In commiserating with some other entrepreneurs, we laughed at some different misconceptions that people have of us:

1.  We work five hours each week and the money just rolls in.
2.  We sleep in until noon each day, roll out of bed and check our Facebook for a few hours before working in our pajamas.
3.  Our success was overnight/instant.
4.  We have it easy.
5.  We are billionaires.

The truth, however, is that it’s not easy.  We all work long hours, waking up early/staying up late, for free until our business gets off the ground.  More often than not, that takes many, many years of blood, sweat, toil, tears, failures, and more.  It hasn’t been easy to learn all these lessons.  In fact, it’s very humbling to learn them.  It’s a lot of heartache, insecurity, crying.  But it’s also an extremely rewarding thing to do.  I get so much joy out of every aspect of being an entrepreneur (even the things that I previously thought were boring!), and I know that I am making a difference for God’s Kingdom and eternity which is worth it to me.

It’s so easy to compare ourselves to others.  At the beginning of Reverence, I used to compare myself to other dance studios.  They had more money that was just handed to them, they were in an umbrella organization, they had bigger spaces.  And then I just had to stop and say to myself, “Look at what God is doing in your tiny little space that HE provided for you.”  And I’ve been so much happier.  It’s also easy to compare OTHER people to others.  But it is so very dangerous.

Never EVER doubt that when God has given you something to do–whether it be in a leadership or entrepreneurial role, a 9-5 job, a job at home, being a stay at home parent, whatever it may be–that He will give you the power necessary to complete it with excellence.

Every day I have to walk confidently and boldly on the path that God has called me to walk.  And so do you.  Let’s run this race together!

Why I Schedule Breaks in the Dance Year

Last week Reverence was closed for our Spring Break.  Normally I correlate Spring break with Easter so that we are just closed once during the winter and spring, but Easter is so late this year that I did not want to close the studio for a week right before the recital.  Spring Break always comes at a much-needed time for me, and it’s something I am thankful that I schedule into the dance year at Reverence.  The studio families do not complain–many have told me that they appreciate it as well as the other two times during the school year that we are closed (Thanksgiving and Christmas/New Year’s).  My advanced dancers good-naturedly complain because many of them are at the studio multiple days of the week and they miss their dance classes and friends when we are closed.  (I love that about them!)  But, I get asked a lot by other studio owners why I schedule breaks throughout the school year and why we end in the middle-end of May each year, so I thought I would answer…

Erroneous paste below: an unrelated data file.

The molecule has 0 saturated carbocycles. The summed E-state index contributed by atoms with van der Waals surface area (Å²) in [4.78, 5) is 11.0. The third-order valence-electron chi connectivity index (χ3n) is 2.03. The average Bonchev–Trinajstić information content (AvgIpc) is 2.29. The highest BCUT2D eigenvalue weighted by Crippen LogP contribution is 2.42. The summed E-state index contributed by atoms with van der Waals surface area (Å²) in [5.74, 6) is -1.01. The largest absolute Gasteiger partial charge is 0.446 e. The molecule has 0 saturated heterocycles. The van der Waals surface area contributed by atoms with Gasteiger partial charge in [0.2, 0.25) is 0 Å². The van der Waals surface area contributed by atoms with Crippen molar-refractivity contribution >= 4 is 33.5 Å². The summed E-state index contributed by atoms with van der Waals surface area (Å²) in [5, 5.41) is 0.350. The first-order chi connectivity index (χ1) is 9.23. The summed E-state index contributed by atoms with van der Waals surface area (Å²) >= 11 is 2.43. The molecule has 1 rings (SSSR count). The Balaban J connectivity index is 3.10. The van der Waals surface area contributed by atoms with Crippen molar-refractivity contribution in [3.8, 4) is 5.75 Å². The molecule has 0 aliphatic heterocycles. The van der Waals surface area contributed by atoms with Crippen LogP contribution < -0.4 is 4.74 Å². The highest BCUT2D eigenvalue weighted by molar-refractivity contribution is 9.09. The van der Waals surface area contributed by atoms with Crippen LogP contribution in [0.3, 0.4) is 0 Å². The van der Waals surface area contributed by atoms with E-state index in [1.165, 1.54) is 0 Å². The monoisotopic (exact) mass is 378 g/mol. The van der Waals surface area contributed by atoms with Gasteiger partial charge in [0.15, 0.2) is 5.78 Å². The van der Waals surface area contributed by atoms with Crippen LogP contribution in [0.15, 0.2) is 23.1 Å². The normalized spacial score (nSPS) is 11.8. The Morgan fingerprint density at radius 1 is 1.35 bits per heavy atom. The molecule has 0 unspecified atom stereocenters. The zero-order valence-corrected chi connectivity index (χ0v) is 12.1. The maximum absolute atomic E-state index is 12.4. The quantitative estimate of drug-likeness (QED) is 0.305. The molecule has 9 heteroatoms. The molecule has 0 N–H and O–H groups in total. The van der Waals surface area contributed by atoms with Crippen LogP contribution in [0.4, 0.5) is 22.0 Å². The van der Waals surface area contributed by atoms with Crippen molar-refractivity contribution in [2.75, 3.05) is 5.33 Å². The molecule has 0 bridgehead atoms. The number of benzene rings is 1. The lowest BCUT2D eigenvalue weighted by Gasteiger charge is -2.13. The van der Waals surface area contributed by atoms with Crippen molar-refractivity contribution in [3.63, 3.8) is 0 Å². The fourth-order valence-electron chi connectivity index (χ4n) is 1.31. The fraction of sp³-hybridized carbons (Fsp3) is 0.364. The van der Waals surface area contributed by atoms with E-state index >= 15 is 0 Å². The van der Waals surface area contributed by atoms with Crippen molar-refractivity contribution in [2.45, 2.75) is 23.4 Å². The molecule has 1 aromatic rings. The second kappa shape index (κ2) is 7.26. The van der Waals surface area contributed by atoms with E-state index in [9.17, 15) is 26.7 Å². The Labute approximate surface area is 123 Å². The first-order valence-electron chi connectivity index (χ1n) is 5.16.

1.  Thanksgiving and Christmas/New Year and Easter/Spring are easy, natural breaks to have throughout the school year.  As a business owner, I want to keep pushing the values that we have as a dance studio and Christian business of our faith in Christ first, our value of families second, and our love of dance third.  That means that we are closed on Sundays for classes and other “business” things (although our traveling dance ministry teams will go minister to churches on Sunday mornings, but many of them will travel to these events with family members to all be together).  That means that I value the times that my staff at the studio will want to spend time with their families over the holidays, and the times that they will need rest.  It means that I value the lives that the Reverence families have outside of the studio–that while we are a fun, big dance family, people do other things and have other members of their families to focus on as well.  And, it means that I value my dancers and their dance education so much that I want them to have rest and breaks throughout the school year so that they value their dance education more and can have the necessary rest that their bodies need.  We’re not closed for minor holidays like the schools are–just these three ones (and a few snow days unfortunately this year)!  I’ve found that these three breaks are much needed for everyone involved.

2.  Our tuition is based on the entire school year and divided into monthly increments to make paying manageable.  We start earlier in August so that the students can have a 9 month, 36 week school year and we can allow time for these breaks.  If parents choose to pay monthly, they pay the same each month whether there are 6 weeks, 5 weeks, 4 weeks, or 3 weeks in a month, knowing that it all averages out and they are still getting their money’s worth of dance classes.  We offer students the opportunity to make up their missed classes and this year because of having four snow cancellations, I offered a separate make-up day.  It is important to me that people get their money’s worth in their dance education at Reverence.

3.  The end of the regular school year is busy, busy for everyone!  There are concerts, award ceremonies, field trips, and all kinds of things that families do at the end of the school year.  I want the recitals to be a special, meaningful experience for the students and their families, so I deliberately schedule them earlier so that they can be more than “just another thing” on the list to get through.